Instead, try to minimize the staining by rinsing with water after you finish your hot cup of whatever. Black tea does stain more than coffee, just so you know. Green and white teas will also cause less discoloration.

Tea Stains 2

You’d think herbal teas would be even less problematic, and they are when it comes to staining teeth, but one study found that herbal tea corroded enamel five times more than black tea, so keep that in mind. (This was a single study—we need more to be sure of the effect herbal tea has on enamel.)

You can use a straw to drink the beverage if you don’t mind it lukewarm. Adding milk or cream will lessen the staining effect. There is also some evidence that brewing your coffee or tea with “hard” water (which has more mineral content) will reduce the staining impact.

3. You munch and suck on sugary stuff.

You know how it is. You’re facing a deadline and you have to work, but you’re really tired of sitting at the computer, so you reach for something to munch on. If it has sugar in it, it’s likely to be bad for your teeth. Cookies, granola bars, candy, gummy bears, and other similar sticky, gooey, chewy things can coat your teeth in food for bacteria. Do this most every workday and you can ruin your oral health in a hurry.

Tips: First, choose healthier snacks to munch on. I’ve listed ten healthy munchies for you here. Above all, try to avoid sticky snacks like gummy bears and fruit roll-ups.

Next, try pairing your snacks with enamel-protecting foods like milk, yogurt, and cheeses, as these foods have calcium and vitamin D that help protect teeth.

Cheese Teeth 2

Finish your snack with something that helps clean teeth. Carrots, celery, and other crisp fruits and raw veggies do the trick. (You can also just snack on these for healthier teeth.)

Finally, chew some sugar-free gum (preferably with protective xylitol) after finishing your snack to clean your teeth, stimulate the production of saliva (which is also protective), and reduce bacteria. Rinsing with water or mouthwash afterwards also helps.

It’s best to wait for at least an hour to brush if you consumed anything acidic, including citrus fruits, vinegar, pickles, dried fruit, and sugary foods.

4. You gnaw on pens, pencils, and other hard objects, or grind your teeth.

You’re thinking, thinking, thinking…and just can’t find a solution to the problem facing you on the page. Tap tap tap, the pen on your desk goes into your mouth. Or that ice cube from your soft drink. Or the end of your fork or spoon.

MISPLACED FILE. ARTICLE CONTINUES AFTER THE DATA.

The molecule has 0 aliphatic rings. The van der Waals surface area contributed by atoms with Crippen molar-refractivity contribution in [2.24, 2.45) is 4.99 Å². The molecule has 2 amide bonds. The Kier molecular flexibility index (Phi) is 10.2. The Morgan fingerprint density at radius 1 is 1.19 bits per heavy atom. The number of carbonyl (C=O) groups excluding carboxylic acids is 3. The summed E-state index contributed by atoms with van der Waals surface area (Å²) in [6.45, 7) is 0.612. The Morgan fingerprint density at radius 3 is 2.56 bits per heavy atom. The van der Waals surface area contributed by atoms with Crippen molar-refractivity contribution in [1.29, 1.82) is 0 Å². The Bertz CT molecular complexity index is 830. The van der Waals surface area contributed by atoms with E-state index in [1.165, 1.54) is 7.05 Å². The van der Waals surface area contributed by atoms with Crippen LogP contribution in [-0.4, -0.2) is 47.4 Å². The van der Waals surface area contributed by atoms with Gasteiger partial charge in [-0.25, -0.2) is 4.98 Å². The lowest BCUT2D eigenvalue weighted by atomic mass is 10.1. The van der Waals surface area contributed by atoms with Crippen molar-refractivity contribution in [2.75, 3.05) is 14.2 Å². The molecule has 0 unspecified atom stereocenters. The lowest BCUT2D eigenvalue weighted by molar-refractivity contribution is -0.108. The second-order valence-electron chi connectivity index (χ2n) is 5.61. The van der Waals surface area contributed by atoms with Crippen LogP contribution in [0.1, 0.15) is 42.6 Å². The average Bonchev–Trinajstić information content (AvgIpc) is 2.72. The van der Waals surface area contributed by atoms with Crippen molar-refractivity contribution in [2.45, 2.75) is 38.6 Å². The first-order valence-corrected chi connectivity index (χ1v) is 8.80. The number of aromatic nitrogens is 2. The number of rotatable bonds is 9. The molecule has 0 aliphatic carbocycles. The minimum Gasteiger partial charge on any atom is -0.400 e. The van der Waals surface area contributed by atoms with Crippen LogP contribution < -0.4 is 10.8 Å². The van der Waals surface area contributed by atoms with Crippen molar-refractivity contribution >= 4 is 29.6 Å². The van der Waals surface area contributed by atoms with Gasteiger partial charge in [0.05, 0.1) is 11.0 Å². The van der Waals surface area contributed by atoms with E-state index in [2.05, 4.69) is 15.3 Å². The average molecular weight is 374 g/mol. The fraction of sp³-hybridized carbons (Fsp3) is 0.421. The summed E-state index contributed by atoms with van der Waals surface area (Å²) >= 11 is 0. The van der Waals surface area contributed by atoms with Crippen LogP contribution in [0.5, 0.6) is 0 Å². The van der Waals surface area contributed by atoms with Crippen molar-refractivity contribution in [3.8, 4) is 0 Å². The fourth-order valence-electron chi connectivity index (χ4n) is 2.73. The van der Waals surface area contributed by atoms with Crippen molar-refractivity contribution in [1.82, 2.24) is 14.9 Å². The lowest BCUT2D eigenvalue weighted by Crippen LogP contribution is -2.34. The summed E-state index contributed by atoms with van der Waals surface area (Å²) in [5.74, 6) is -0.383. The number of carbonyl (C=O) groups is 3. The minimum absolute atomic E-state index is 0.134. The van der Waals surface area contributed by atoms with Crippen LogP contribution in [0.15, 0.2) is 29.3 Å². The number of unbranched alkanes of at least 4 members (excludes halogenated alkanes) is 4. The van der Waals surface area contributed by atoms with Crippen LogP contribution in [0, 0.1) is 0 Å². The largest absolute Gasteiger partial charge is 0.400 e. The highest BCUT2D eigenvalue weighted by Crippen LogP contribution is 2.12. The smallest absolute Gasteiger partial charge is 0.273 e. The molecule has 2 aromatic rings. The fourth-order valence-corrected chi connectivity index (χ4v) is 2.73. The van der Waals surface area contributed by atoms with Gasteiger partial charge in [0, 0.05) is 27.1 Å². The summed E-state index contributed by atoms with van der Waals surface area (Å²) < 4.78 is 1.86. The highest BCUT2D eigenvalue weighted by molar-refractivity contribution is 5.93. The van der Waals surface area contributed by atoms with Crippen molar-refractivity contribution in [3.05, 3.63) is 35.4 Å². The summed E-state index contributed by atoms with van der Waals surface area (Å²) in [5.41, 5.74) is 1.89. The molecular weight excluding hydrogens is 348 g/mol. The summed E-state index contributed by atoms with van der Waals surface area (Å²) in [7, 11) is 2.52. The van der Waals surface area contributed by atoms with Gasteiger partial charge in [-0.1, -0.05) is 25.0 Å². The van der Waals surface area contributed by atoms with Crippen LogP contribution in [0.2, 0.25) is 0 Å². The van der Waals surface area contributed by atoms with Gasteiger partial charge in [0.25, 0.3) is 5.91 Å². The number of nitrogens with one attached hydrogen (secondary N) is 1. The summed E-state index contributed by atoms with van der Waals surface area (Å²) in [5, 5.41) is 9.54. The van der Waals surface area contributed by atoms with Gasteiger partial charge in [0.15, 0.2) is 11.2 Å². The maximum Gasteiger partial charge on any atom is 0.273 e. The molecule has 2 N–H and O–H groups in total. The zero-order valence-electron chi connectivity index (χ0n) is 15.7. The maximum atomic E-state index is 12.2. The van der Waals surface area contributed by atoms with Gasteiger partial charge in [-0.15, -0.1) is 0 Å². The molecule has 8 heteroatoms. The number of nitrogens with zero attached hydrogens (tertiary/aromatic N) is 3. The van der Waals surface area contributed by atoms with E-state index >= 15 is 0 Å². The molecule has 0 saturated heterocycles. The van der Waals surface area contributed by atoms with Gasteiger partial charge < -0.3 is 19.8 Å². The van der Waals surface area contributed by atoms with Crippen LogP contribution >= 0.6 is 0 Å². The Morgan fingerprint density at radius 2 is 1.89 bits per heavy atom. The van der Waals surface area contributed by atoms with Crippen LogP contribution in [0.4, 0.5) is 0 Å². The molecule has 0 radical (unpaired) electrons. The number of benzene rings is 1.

If all your pencils and pens have teeth marks, you’re regularly chewing all the ice in the bottom of your glass, or you have a habit of gnawing on other similar items, you could end up harming your teeth. These things are very hard, and can overload the ability of the teeth to withstand the force of chewing on them.

The damage can occur without you even noticing. Small microfractures may develop over time, and continue to progress until you chip off part of the enamel, crack a filling, or actually break the tooth. If the damage is severe enough, you could require a root canal, or have to go through other major treatments.

Nail biting and teeth grinding (you may not know you’re doing it if you’re stressed) can also cause damage to teeth. Grinding can lead to chipping, cracking, fracturing, and tooth loss, in addition to potentially causing headaches, and stressing the jaw joint. If you’re biting your nails you’re also risking chips and cracks as well as introducing bacteria into your mouth that can cause inflammation.

Tips: First of all, work stress relief into your day. Get up every 30 minutes to walk around and stretch. Have some calming music nearby. Make sure you stick to a regular exercise routine.

If you find yourself still chewing (or grinding) away, keep some other items at your desk to distract yourself. Sugar-free chewing gum, squeeze balls, aromatherapy diffusers, homemade flavored popsicles (watch the sugar content), and even small weights can do the trick. If you can’t break away from chewing your pencil or pen, try these clear chewy pencil toppers or chew stixx toppers that are easier on teeth.